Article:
Q: The Book Frog has been open for nearly two years. Why are you crowdfunding now?
A: We opened The Book Frog in the wake of the closure of Borders--both of us had worked there as general managers for many years--and though we were savvy about managing a big box bookstore we didn't really know anything about owning a business. In a rather devil-may-care manner we went ahead and opened with about a third of the funding we needed to do it right. We're crowdfunding now to try to catch up to where we should have been two years ago.
Q: Why should anyone care about whether or not The Book Frog stays in business? Can't people just shop online (and probably get better deals)?
A: It is so true that if price is a reader's driver then Amazon is the place to go. There's no way The Book Frog--or any bricks and mortar bookstore--can match the prices Amazon charges. In fact, Amazon prices several hundred of its top-selling titles below cost. Below cost! No real bookstore is going to be able to match that, but what we can do is provide a place where people can come to discover books, whether by browsing at random (to paraphrase the great Richard Russo, you'll find exactly what you're looking for online but nothing you're not looking for) or by engaging in discussion with a bookseller. We believe that a community bookstore is good for everybody in the community: it's a resource, a supporter of local schools, a place of discovery...really, there's at least a little something for everyone at a good bookstore!
Q: Let's go back to the Amazon price question. If they grab so many sales from small bookstores by lowering their prices, why don't you just lower yours?
A: Here's the dirty little secret-that's-not-so-secret about Amazon. Amazon is a predator. They price their books at or below cost, meaning they actually lose money on book sales. They can do that because somehow, with all the other things they're selling they bring in gazillions of dollars. We don't. We can't. Our volume is a mere fraction of a fraction of Amazon's, and even the 20% discount we give on bestsellers is stretching it. Not to reveal our trade secrets, but the markup on books is not very much at all.
Q: Aren't bookstores going away because of Kindles?
A: Not really. The last couple of years have seen small independent bookstores popping up all over the country. The thing is, while it's true that some people have gone with the e-reader, many more love the entirety of the book--reading it, of course, but also seeing it, smelling it, hefting its weight. Now, whether we can hang on depends on whether the community will buy in and support us...and unfortunately, so far we haven't seen that. We have a wonderful core of loyal regular customers who come in regularly, think of us first when they need a book, and are willing to wait for us to order something. But the number of people who respond to an offer to order a book with, "No thanks--I'll just get it from Amazon" is frighteningly high.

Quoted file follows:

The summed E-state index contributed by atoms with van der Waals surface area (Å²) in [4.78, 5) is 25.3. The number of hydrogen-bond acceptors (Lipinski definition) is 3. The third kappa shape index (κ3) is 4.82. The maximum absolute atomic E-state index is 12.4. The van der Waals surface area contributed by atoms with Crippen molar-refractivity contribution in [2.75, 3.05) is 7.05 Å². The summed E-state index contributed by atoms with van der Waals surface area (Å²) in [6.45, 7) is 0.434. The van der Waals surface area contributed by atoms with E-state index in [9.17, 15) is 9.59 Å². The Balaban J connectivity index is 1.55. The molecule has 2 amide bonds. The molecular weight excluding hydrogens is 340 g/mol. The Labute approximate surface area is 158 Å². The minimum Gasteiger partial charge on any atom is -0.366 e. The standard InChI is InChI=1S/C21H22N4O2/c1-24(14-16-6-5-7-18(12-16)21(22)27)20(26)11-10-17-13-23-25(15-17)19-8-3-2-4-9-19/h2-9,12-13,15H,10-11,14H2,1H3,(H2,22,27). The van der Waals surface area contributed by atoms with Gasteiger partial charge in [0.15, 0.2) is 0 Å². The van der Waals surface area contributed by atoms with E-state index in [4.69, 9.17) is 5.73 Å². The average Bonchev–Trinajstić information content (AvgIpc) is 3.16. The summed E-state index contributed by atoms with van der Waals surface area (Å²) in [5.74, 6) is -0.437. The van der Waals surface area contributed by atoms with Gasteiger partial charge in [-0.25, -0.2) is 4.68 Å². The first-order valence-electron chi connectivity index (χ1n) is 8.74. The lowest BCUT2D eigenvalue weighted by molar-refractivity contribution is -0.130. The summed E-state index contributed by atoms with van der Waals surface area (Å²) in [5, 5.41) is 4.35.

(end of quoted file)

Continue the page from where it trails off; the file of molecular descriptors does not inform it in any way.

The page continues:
Q: There have been quite a few bookstores in the mall before you. Why do you think you'll succeed where others have failed?
A: Well...originally, we thought that our enthusiasm, knowledge, and love of books would draw people into the store. Since that hasn't panned out quite the way we expected, we're pouring ourselves even more into making The Book Frog into a true destination store, a place where people know they can come to pick up what they need and stay to discover something they didn't even know existed. But we come full circle, because in this world of self-fulfilling prophecies, if we don't have the books in stock we don't get the sales and if we don't have the sales we can't get the books in...But we strongly believe that if we have what people want then that, combined with the aforementioned enthusiasm, knowledge, and love of books, will bring success.
Here's the address for how you can help keep The Book Frog going: http://www.indiegogo.com/projects/shelf-by-shelf